Ellie says, “We saw this fly on our car today beside Lough Derg looking out at Holy Island.”

Polymitarcyidae, the pale burrowers

Pale Burrower Mayfly, Ephoron virgo
Pale burrower, Ephoron virgo, family Polymitarcyidae (the pale burrowers).
Pale burrower is an apt name for this mayfly. With its light-tan coloration, it is definitely pale, and the aquatic larva digs a tunnel in the substrate underwater. The larva lives in the tunnel, using its gills to fan water — and prey (smaller invertebrates) — past.
Photographed by: Ingmar Janssen. Identified by: KnowYourInsects.org. Location: The Netherlands. Date: 20 July, 2018.
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Heptageniidae, the flat-headed mayflies

Flat-Headed Mayfly, Heptagenia culacantha
Flat-headed mayfly, Heptagenia culacantha, family Heptageniidae (the flat-headed mayflies).
□ First discovered in 1985, this species of flat-headed mayfly is a rare and quite beautiful mayfly. It is found in a small area of New York and Pennsylvania.
□ It is a large mayfly with a body length of about an inch (2.5 cm), and that is not counting the long cerci (the “tails.”
Photographed by: Sam Decker. Identified by: Tony Ertola. Location: Delaware River near Long Eddy, New York, USA. Date: June, 2020.
Flat-Headed Mayfly, Heptagenia culacantha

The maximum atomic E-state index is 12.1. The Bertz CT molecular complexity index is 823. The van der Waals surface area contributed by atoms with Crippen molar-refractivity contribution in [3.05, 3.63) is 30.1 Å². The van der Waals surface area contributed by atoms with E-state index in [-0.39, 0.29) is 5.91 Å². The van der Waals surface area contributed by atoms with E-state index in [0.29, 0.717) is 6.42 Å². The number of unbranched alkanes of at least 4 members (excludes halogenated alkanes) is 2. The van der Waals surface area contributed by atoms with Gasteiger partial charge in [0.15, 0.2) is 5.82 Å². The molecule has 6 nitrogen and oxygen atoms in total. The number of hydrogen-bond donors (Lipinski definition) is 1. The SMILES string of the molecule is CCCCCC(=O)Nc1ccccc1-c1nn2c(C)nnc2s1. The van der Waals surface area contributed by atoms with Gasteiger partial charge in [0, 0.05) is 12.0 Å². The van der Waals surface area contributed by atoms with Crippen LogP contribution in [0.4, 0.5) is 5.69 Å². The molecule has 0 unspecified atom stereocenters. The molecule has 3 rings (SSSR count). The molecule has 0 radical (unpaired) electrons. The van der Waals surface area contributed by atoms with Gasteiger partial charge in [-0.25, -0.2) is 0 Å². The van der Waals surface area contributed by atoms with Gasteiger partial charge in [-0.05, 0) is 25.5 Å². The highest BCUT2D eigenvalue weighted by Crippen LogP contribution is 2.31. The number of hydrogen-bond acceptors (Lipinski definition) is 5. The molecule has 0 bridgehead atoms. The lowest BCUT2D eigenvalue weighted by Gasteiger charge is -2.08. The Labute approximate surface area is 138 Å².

Flat-headed mayfly, subimago, Heptagenia culacantha, family Heptageniidae (the flat-headed mayflies).
□ This is the subimago of a flat-headed mayfly, which means that it is in the stage just before it will become a reproductively capable adult. Anglers often call the subimago a “dun.” Mayflies are unusual among the insects in having a non-adult that is capable of flight.
Photographed and identified by: Tony Ertola. Great find and identification, Tony! Location: Delaware River near Long Eddy, New York, USA. Date: June, 2016.
Tony says, “I wish the pic was clearer.” KnowYourInsects.org says, “We are just thrilled you got a photo at all, Tony!”
Flat-Headed Mayfly, Heptageniidae
Flat-headed mayfly, possibly in the genus Stenacron, family Heptageniidae (the flat-headed mayflies).
□ This flat-headed mayfly has huge eyes and very long cerci (the double “tail”).
Photographed by: Denise Rulason. Identified by: KnowYourInsects.org. Location: Interlochen, Michigan, USA. Date: 24 June, 2018.

Baetidae, the small minnow mayflies

Baetid Mayfly
Mayfly, family Baetidae (the small minnow mayflies).
□ This is a tiny mayfly, probably in the family Baetidae. A new species of Mayfly in the Baetidae family was discovered recently in India — just 4-5 mm long and with only one pair of wings rather than the typical two pairs. Information on this new species (Labiobaetis soldani is available here.
Photographed and identified to order by: Dr. Somashekhara Achar. Identified to family by: KnowYourInsects.org. Location: Tumkur, Southern Karnataka, India. Identified by: KnowYourInsects.org. Date: 22 February, 2020.
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Additional unidentified mayflies

Mayfly swarm
Mayfly swarm, family unidentified, order Ephemeroptera (the mayflies).
□ The little white specks are all mayflies — a big swarm! They were attracted by the lights on the bridge in this photo from Indonesia.
Photographed by: Galuh Prasetyawan. Identified by: KnowYourInsects.org. Location: Indonesia. Date: 25 January 2017.
Galuh says the mayflies swarmed at dusk, caused slippery driving conditions when they landed on the road surface, and “a lot of motorcycles fell.”